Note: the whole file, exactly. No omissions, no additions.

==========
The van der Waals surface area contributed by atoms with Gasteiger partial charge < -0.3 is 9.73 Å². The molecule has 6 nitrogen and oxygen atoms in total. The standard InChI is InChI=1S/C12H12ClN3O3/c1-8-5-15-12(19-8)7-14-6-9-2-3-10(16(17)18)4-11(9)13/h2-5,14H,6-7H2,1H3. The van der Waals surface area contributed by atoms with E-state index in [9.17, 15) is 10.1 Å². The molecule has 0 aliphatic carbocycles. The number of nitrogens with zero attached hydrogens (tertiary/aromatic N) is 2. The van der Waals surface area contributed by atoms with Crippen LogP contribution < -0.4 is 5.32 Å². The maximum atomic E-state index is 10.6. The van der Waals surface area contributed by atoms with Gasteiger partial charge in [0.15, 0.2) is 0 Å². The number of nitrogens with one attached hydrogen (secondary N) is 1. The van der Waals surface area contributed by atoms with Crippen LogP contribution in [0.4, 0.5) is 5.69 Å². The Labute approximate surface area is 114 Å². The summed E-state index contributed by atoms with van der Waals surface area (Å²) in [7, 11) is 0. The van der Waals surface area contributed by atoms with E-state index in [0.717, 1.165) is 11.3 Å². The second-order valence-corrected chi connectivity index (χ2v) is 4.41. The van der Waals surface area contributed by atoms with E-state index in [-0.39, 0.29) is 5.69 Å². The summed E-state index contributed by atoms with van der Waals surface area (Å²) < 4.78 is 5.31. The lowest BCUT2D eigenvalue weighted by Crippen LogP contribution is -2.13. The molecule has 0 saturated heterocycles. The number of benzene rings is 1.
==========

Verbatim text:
The van der Waals surface area contributed by atoms with Gasteiger partial charge < -0.3 is 9.73 Å². The molecule has 6 nitrogen and oxygen atoms in total. The standard InChI is InChI=1S/C12H12ClN3O3/c1-8-5-15-12(19-8)7-14-6-9-2-3-10(16(17)18)4-11(9)13/h2-5,14H,6-7H2,1H3. The van der Waals surface area contributed by atoms with E-state index in [9.17, 15) is 10.1 Å². The molecule has 0 aliphatic carbocycles. The number of nitrogens with zero attached hydrogens (tertiary/aromatic N) is 2. The van der Waals surface area contributed by atoms with Crippen LogP contribution < -0.4 is 5.32 Å². The maximum atomic E-state index is 10.6. The van der Waals surface area contributed by atoms with Gasteiger partial charge in [0.15, 0.2) is 0 Å². The number of nitrogens with one attached hydrogen (secondary N) is 1. The van der Waals surface area contributed by atoms with Crippen LogP contribution in [0.4, 0.5) is 5.69 Å². The Labute approximate surface area is 114 Å². The summed E-state index contributed by atoms with van der Waals surface area (Å²) in [7, 11) is 0. The van der Waals surface area contributed by atoms with E-state index in [0.717, 1.165) is 11.3 Å². The second-order valence-corrected chi connectivity index (χ2v) is 4.41. The van der Waals surface area contributed by atoms with E-state index in [-0.39, 0.29) is 5.69 Å². The summed E-state index contributed by atoms with van der Waals surface area (Å²) < 4.78 is 5.31. The lowest BCUT2D eigenvalue weighted by Crippen LogP contribution is -2.13. The molecule has 0 saturated heterocycles. The number of benzene rings is 1.